Curtain rises on Hammond’s annual Festival of the Lakes
By Michelle L. Quinn Post-Tribune correspondent July 16, 2014 9:20PM
A group of teens — (clockwise from front left) Anna Martinez, Mara Gomez, Alia Shatat, Iziahl Alborez, Adan Ramirez, Theresa Flores, Anissa Rivera, Gisselle Gernich, Manuel Gomez, Jacqueline Cortez and Yazmin Burgos — enjoy a funnel cake before going on more rides at Festival of the Lakes in Hammond. | Michelle L. Quinn/for the Post-Tribune
Updated: August 18, 2014 6:09AM
HAMMOND — What appeared to be a sparse crowd on Festival of the Lakes’ first night Wednesday was more like a “Philly crowd,” according to Mayor Tom McDermott Jr.
“Oh, they will come; it’s just early for many,” McDermott said before taking the stage to announce reggae legend Jimmy Cliff. “And it’s going to be packed tomorrow night and Friday night, which I’m most excited about because I’ve met those guys (in alternative band Sublime) before, and they’re so cool.”
McDermott said there are a lot of changes on the grounds this year, such as moving the food “court” to between the stage and the carnival portion of the festival. Parking is more spread out as well.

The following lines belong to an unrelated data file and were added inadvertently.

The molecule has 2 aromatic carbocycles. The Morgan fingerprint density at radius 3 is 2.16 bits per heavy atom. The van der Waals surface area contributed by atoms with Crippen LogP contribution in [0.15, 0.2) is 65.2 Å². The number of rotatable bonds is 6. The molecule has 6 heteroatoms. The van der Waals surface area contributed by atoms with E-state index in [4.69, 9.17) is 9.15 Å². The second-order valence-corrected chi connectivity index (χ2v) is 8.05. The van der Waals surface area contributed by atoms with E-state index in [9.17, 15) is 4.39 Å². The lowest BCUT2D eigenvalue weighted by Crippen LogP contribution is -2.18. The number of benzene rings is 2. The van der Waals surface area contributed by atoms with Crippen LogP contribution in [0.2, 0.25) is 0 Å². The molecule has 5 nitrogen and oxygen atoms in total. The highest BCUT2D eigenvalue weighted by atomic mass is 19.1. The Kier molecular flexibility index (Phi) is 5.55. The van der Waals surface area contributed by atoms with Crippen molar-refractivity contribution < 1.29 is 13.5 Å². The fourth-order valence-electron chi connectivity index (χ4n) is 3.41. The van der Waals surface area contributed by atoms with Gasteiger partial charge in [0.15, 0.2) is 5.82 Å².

“A lighter night is a good opportunity for us to see how the new arrangement will work,” he said. “And the best part is, the weather has zero chance of rain, and that has never happened before. There’s always one day you’re like, ‘Aw, man.’ ”
Catherine Marlow of Highland hung out behind the stage while Northwest Indiana blues legends The Kinsey Report belted out Cliff and Bob Marley tunes to warm up the crowd. Wednesday was the first time she’d ever been to Festival of the Lakes.
“I’ve lived her all my life,” she said. “And I’ve always wanted to see Jimmy Cliff. I can’t believe he’s right here in Hammond. I’m really impressed.”
Over toward the carnival side, a group of teens regrouping at a picnic table had no interest in the musical goings-on. They draw a blank when asked about Cliff.
“I know who he is,” Alia Shatat said.
“Shut up. You do not,” shot back friend Anna Martinez.
The kids said they come to the festival every year to socialize and for the food, and they love just about every second of it.
One thing they weren’t enjoying this year: “Everything’s too expensive,” Anna said.